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Thursday, November 13, 2008

Getting a Whiff of the Green Stuff Again... Aaaaahhh... Heaven...

I can still remember the time when my mother would take us to the barber shop at least once a month to get our hair cut. My brother, who was still very little back then, would be made to sit on a little rectangular wooden stool placed on the barber’s chair so that his head would be higher than the backrest.

I remember seeing white face towels being boiled in a big stainless drum at the back of the barbershop. I also remember seeing the barbers sharpening their foldable razors (labaha) with leathery belts that hung on the sides of the barber’s chair.

Just as unforgettable were the sound of noisy mechanical razors, the “plopping” and “crackling” sounds of hands landing on some old fellow’s body, and the rapid snipping sounds of scissors.

And crowding on top of the long ledges built onto two opposing walls of the shop, just below the similarly long mirrors, were the bars of soap covered with bits of hair, the brushes and cups of soapy water (used for lathering up and applying the soap on the customers’ napes in preparation for shaving), the tubs of pomade, the plastic bottles of fragrant talcum powder, the huge brushes (used for brushing off hair from the customers’ necks), combs and scissors of various sizes… and several large glass bottles of green fragrant liquid…

Yep, hair tonic.

Never really knew what they were for, but I remember asking our favorite barber (suki kumbaga) Mang Pepe (who passed away many years ago) to put some on me each time he would finish cutting my hair.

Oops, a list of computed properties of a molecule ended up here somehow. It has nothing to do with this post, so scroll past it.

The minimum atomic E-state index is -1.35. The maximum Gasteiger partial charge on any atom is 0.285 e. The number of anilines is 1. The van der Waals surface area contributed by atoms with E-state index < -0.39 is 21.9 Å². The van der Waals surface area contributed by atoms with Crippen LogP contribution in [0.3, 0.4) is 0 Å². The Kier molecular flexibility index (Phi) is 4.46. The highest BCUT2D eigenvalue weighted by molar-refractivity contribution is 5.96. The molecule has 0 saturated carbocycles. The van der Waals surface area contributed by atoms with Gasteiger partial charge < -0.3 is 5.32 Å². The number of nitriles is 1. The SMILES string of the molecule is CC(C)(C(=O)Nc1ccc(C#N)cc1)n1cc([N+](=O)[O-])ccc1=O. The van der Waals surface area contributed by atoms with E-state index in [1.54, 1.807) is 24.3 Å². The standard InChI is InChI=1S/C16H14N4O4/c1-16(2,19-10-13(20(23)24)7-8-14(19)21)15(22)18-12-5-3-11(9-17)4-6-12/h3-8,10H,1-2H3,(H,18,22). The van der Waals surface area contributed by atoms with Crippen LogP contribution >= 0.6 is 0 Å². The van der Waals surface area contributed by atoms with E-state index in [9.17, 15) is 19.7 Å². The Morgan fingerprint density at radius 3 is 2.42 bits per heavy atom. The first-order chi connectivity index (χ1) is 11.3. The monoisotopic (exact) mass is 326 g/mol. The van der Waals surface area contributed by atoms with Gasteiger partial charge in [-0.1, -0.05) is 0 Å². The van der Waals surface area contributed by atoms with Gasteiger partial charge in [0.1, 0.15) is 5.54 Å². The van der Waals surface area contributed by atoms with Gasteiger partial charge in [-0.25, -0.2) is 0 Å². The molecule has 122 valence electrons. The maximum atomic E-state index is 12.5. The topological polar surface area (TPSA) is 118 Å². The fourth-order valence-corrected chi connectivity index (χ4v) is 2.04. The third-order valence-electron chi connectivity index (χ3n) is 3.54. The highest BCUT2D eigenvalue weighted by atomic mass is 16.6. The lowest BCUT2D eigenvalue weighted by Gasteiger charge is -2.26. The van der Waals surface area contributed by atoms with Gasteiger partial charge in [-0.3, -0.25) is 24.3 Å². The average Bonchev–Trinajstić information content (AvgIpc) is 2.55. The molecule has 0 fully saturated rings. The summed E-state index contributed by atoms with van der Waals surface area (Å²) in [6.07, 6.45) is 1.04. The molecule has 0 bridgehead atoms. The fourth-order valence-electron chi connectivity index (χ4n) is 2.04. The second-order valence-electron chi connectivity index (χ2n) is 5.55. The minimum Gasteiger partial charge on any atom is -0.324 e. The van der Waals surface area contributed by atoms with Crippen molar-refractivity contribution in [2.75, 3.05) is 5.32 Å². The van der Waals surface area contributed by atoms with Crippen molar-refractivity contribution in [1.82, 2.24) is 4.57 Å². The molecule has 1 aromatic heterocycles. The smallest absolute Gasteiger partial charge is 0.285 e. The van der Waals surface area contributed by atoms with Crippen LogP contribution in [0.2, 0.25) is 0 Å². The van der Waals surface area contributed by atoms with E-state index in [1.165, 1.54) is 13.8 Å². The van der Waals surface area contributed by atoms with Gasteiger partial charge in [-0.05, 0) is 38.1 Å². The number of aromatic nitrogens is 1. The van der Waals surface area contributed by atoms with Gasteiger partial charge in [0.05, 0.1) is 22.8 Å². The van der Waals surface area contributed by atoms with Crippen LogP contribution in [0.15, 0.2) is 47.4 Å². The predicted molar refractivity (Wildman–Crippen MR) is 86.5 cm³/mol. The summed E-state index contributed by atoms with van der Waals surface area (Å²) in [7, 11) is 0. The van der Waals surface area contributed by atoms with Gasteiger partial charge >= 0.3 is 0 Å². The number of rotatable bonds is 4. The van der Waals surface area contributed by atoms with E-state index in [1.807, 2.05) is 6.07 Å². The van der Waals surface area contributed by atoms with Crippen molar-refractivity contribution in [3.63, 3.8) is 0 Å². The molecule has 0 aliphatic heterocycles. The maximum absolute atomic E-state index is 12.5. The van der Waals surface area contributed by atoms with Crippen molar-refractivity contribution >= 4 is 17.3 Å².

I so love the smell of the stuff that I felt ecstatic when I saw it being sold at a store in Quiapo a couple of months ago. (I went back there last week and bought the smallest bottle they had, for 18 pesos, just to get to smell it again!)

It’s just a little disappointing that hair tonics nowadays (at least those that I saw at the Quiapo store, including the one I bought) are sold in plastic bottles, unlike those that I used to see in the barbershop years ago which, as I’ve already mentioned, were contained in glass bottles.

Anyway, I tried finding out what it was for and found this:
“Americans are concerned with the appearance and cleanliness of their hair. In the medicine cabinet there is a bottle of hair tonic. What is hair tonic? Its main ingredient is petroleum (much like naphtha). This product is not as popular today, having been replaced by gels, mousses, and hair sprays. Hair spray keeps the hair in place like hair tonic may, but doesn't provide the greasy look that hair tonic has.

“Our hair is dead, yet advertisers try to sell us tonics and lotions for our hair, to make it look better or "healthier." Americans spend a lot of time caring for these dead cells, not because of their protective or warming abilities, but because of fashion. Hairstyles are a major part of American fashion and are always changing. This was certainly the case in the thirties as well. In those days, men who coated their hair in thin petroleum and combed it down had the stylish and acceptable hair fashion, even though it never moved and it looked greasy for the rest of the day.

“To those who pay attention to consumer products and health claims, the word "tonic" has acquired negative medical connotations because it has absolutely no scientific meaning, yet creators of health products have used it to describe products that are supposed to restore the body's health. However, in the 1930s, few people were educated about the medical claims manufacturers made.”
Hmmm… greasy huh? Naturally, I poured some of it on my hand to find out if the hair tonic I bought is the same as the hair tonic described in the article. It’s not greasy at all, and I don’t remember it ever being greasy…


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